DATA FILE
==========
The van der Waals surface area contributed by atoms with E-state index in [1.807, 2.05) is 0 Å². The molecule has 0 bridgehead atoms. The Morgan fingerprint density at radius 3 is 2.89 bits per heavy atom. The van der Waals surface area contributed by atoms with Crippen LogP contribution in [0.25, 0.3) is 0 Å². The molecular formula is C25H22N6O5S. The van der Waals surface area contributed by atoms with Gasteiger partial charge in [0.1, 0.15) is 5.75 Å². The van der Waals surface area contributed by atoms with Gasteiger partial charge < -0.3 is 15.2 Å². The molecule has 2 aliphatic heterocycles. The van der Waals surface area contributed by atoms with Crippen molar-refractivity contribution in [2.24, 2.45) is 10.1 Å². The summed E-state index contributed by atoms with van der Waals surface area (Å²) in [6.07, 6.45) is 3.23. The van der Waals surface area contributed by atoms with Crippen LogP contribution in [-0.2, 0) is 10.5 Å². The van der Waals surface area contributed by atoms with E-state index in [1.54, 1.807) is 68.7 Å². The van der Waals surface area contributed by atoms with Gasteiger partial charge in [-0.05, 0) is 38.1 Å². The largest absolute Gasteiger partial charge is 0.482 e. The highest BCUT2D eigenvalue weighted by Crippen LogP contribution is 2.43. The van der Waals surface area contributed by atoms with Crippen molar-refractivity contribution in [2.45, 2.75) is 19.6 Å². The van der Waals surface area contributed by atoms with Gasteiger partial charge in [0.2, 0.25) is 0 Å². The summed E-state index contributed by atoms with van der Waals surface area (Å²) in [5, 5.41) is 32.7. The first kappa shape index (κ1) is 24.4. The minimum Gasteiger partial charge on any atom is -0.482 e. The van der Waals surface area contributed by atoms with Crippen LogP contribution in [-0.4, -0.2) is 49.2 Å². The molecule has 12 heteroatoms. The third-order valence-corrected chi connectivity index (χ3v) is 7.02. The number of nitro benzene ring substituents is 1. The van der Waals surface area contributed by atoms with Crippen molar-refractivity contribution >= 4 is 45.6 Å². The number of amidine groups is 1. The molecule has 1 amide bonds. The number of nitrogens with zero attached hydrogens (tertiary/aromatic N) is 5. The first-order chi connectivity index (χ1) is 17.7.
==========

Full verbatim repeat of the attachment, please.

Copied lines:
The van der Waals surface area contributed by atoms with E-state index in [1.807, 2.05) is 0 Å². The molecule has 0 bridgehead atoms. The Morgan fingerprint density at radius 3 is 2.89 bits per heavy atom. The van der Waals surface area contributed by atoms with Crippen LogP contribution in [0.25, 0.3) is 0 Å². The molecular formula is C25H22N6O5S. The van der Waals surface area contributed by atoms with Gasteiger partial charge in [0.1, 0.15) is 5.75 Å². The van der Waals surface area contributed by atoms with Gasteiger partial charge < -0.3 is 15.2 Å². The molecule has 2 aliphatic heterocycles. The van der Waals surface area contributed by atoms with Crippen molar-refractivity contribution in [2.24, 2.45) is 10.1 Å². The summed E-state index contributed by atoms with van der Waals surface area (Å²) in [6.07, 6.45) is 3.23. The van der Waals surface area contributed by atoms with Crippen LogP contribution in [-0.2, 0) is 10.5 Å². The van der Waals surface area contributed by atoms with E-state index in [1.54, 1.807) is 68.7 Å². The van der Waals surface area contributed by atoms with Gasteiger partial charge in [-0.05, 0) is 38.1 Å². The largest absolute Gasteiger partial charge is 0.482 e. The highest BCUT2D eigenvalue weighted by Crippen LogP contribution is 2.43. The van der Waals surface area contributed by atoms with Crippen molar-refractivity contribution in [2.45, 2.75) is 19.6 Å². The van der Waals surface area contributed by atoms with Gasteiger partial charge in [0.2, 0.25) is 0 Å². The summed E-state index contributed by atoms with van der Waals surface area (Å²) in [5, 5.41) is 32.7. The first kappa shape index (κ1) is 24.4. The minimum Gasteiger partial charge on any atom is -0.482 e. The van der Waals surface area contributed by atoms with Crippen LogP contribution in [-0.4, -0.2) is 49.2 Å². The molecule has 12 heteroatoms. The third-order valence-corrected chi connectivity index (χ3v) is 7.02. The number of nitro benzene ring substituents is 1. The van der Waals surface area contributed by atoms with Crippen molar-refractivity contribution >= 4 is 45.6 Å². The number of amidine groups is 1. The molecule has 1 amide bonds. The number of nitrogens with zero attached hydrogens (tertiary/aromatic N) is 5. The first-order chi connectivity index (χ1) is 17.7.